The typical medieval monarch and his (often very sizable) retinue routinely roamed his country, spending time at the castle of one of his lords, then a few weeks later going on to grace with his majestic company the castle of another of his lords — and then moving on yet again to yet another lord's castle.
No doubt such itinerant living served several royal purposes. The historian Thomas Cahill explains one of these:
Plumbing was unknown…. Because individual bathing in a copper basin in a drafty castle could lead so easily to chill, then to fever and death, kings and queens seldom bathed more than once a month, those with neither washerwoman nor ewerer at their command scarcely more than once or twice a year. Despite their silks and linens, their frequent changes of costume, their liberal burning of Arabian incense, the royals stank, as did their retinues. More than this, the chamber pot was the sole device for receiving human waste. A small castle – or even a large one – might become downright uninhabitable after many weeks of residence by such a throng.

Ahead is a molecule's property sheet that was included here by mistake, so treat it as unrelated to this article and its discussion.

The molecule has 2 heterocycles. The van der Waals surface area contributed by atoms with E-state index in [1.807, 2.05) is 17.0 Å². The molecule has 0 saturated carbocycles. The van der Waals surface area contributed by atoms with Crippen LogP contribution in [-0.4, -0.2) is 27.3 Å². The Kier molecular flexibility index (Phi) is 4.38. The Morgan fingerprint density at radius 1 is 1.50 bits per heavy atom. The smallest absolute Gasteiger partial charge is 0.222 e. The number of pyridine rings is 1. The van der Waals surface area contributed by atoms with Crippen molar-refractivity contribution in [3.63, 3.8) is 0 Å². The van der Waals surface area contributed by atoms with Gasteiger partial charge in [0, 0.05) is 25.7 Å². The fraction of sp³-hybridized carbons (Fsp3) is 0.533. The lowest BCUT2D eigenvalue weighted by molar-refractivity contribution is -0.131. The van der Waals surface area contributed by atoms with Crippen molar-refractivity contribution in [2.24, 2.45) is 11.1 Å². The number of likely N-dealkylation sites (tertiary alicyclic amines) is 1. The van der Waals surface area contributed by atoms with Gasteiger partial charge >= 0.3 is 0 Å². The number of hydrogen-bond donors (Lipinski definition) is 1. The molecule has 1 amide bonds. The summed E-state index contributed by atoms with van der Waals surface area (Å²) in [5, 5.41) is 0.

This quotation appears on pages 123-124 of Cahill's very enjoyable Mysteries of the Middle Ages (Anchor Books, 2007).